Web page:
A paralegal has been banned from working in a legal practise without the Solicitors Regulation Authority’s (SRA) prior approval after dishonestly obtaining substantial sums of money for herself and her sister, as reported in the Law Society Gazette.
The SRA’s guidance on “acting with honesty” states that “the courts have made clear that the standard of honesty required for solicitors is that they may be ‘trusted to the ends of the earth’”.
The guidance also states that “a finding that someone we regulate has acted dishonestly is a serious matter”.
Amina Begum worked at a private client department on a probate file until January 2020, when her employment ended. Begum made a backdated letter, updated the estate accounts to “include a payment of £12,945.50 to her sister”, and approved the payment without a legitimate invoice while working on the file.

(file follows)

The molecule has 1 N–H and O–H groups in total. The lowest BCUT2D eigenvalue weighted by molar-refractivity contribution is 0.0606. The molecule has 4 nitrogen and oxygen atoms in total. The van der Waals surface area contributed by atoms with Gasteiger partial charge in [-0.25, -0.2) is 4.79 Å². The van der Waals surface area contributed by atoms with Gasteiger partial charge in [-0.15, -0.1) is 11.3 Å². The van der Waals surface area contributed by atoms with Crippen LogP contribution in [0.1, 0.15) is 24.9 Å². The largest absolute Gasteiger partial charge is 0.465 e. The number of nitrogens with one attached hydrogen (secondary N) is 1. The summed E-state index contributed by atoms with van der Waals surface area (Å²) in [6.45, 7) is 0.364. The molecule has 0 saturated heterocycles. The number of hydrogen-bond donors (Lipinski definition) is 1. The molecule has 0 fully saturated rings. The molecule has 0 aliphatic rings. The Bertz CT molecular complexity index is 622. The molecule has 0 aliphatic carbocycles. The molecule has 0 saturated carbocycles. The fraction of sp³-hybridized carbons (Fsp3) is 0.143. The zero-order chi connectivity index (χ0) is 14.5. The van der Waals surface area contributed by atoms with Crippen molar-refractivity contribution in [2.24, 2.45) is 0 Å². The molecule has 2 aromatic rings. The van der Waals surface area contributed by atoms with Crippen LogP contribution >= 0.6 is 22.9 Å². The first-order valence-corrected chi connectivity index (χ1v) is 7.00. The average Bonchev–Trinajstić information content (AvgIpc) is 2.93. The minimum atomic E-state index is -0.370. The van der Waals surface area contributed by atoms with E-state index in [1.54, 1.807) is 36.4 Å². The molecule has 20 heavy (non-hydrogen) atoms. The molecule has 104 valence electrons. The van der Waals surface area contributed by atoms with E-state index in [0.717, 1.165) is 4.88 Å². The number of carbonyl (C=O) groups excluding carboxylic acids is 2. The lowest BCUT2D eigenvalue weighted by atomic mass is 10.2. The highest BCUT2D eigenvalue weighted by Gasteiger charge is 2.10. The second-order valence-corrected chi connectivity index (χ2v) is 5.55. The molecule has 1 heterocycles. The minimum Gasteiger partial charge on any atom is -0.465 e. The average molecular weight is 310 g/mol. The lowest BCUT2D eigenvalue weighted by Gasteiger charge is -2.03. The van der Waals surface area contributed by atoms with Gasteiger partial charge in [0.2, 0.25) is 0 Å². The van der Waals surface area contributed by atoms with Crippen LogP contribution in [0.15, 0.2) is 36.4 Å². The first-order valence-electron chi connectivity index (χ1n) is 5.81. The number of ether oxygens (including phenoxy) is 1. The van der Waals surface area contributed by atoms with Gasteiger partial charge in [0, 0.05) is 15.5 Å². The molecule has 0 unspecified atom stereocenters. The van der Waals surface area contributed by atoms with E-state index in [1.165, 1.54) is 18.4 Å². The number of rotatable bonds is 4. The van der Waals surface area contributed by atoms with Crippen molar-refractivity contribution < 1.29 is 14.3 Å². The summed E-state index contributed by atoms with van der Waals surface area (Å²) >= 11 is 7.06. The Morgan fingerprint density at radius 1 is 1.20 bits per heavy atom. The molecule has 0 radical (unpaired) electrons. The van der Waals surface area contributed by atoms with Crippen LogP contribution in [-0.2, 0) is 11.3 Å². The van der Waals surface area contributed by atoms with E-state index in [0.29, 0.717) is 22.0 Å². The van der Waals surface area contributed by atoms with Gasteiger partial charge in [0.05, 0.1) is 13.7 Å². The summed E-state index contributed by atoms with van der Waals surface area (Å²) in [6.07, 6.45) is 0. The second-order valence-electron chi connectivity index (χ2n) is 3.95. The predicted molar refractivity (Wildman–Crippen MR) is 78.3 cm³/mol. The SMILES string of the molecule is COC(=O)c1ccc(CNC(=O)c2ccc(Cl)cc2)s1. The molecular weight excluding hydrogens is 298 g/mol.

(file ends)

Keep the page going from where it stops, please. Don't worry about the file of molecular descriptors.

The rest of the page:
The Gazette stated that “the SRA said the letter, which was dishonestly dated, falsely suggested her sister was owed the sum for services rendered. She arranged the payment into her sister’s bank account from client money held by the firm, creating a shortfall in the client account”.
She misrepresented the ownership of her bank account to the private client department and “fabricated the signatures of the two executors of the estate” to make it appear that the payment instructions were approved by them when they were not.
In the same article, the regulator said:
“Ms Begum’s conduct was serious. She has been found to have been dishonest on several occasions to obtain, by deception, substantial sums of money either for her sister or herself that belonged to the estate of a client of Bourne Harris.
It is undesirable for Ms Begum to be involved in a legal practice without the SRA’s prior written consent.”